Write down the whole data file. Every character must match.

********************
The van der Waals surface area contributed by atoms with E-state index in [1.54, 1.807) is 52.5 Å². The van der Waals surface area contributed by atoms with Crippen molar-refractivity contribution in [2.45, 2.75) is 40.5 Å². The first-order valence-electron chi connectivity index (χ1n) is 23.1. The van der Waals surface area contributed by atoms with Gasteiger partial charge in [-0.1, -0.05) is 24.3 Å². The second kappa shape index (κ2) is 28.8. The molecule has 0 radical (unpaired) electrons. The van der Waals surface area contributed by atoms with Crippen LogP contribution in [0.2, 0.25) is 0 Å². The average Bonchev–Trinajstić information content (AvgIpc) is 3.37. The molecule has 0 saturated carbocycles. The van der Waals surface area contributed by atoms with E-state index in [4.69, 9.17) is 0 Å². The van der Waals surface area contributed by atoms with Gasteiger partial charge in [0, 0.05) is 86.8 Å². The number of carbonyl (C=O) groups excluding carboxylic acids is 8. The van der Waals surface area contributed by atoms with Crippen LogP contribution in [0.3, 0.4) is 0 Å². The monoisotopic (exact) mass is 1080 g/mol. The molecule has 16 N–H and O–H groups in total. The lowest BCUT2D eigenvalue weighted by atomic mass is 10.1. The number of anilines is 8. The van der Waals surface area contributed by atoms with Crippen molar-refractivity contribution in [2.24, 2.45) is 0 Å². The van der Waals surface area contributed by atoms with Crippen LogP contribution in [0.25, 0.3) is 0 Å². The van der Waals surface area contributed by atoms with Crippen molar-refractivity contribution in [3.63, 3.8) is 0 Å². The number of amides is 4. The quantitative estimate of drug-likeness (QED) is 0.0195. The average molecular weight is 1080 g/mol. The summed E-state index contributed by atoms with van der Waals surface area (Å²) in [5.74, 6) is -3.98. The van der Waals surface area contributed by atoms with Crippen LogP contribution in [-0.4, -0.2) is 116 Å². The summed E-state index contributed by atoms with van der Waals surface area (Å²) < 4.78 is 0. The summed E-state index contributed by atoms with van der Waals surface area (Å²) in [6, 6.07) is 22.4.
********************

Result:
The van der Waals surface area contributed by atoms with E-state index in [1.54, 1.807) is 52.5 Å². The van der Waals surface area contributed by atoms with Crippen molar-refractivity contribution in [2.45, 2.75) is 40.5 Å². The first-order valence-electron chi connectivity index (χ1n) is 23.1. The van der Waals surface area contributed by atoms with Gasteiger partial charge in [-0.1, -0.05) is 24.3 Å². The second kappa shape index (κ2) is 28.8. The molecule has 0 radical (unpaired) electrons. The van der Waals surface area contributed by atoms with Crippen LogP contribution in [0.2, 0.25) is 0 Å². The average Bonchev–Trinajstić information content (AvgIpc) is 3.37. The molecule has 0 saturated carbocycles. The van der Waals surface area contributed by atoms with E-state index in [4.69, 9.17) is 0 Å². The van der Waals surface area contributed by atoms with Gasteiger partial charge in [0, 0.05) is 86.8 Å². The number of carbonyl (C=O) groups excluding carboxylic acids is 8. The van der Waals surface area contributed by atoms with Crippen LogP contribution in [0.3, 0.4) is 0 Å². The monoisotopic (exact) mass is 1080 g/mol. The molecule has 16 N–H and O–H groups in total. The lowest BCUT2D eigenvalue weighted by atomic mass is 10.1. The number of anilines is 8. The van der Waals surface area contributed by atoms with Crippen molar-refractivity contribution in [2.24, 2.45) is 0 Å². The van der Waals surface area contributed by atoms with Crippen LogP contribution in [0.25, 0.3) is 0 Å². The van der Waals surface area contributed by atoms with Crippen molar-refractivity contribution in [3.63, 3.8) is 0 Å². The number of amides is 4. The quantitative estimate of drug-likeness (QED) is 0.0195. The average molecular weight is 1080 g/mol. The summed E-state index contributed by atoms with van der Waals surface area (Å²) in [5.74, 6) is -3.98. The van der Waals surface area contributed by atoms with Crippen LogP contribution in [-0.4, -0.2) is 116 Å². The summed E-state index contributed by atoms with van der Waals surface area (Å²) < 4.78 is 0. The summed E-state index contributed by atoms with van der Waals surface area (Å²) in [6, 6.07) is 22.4.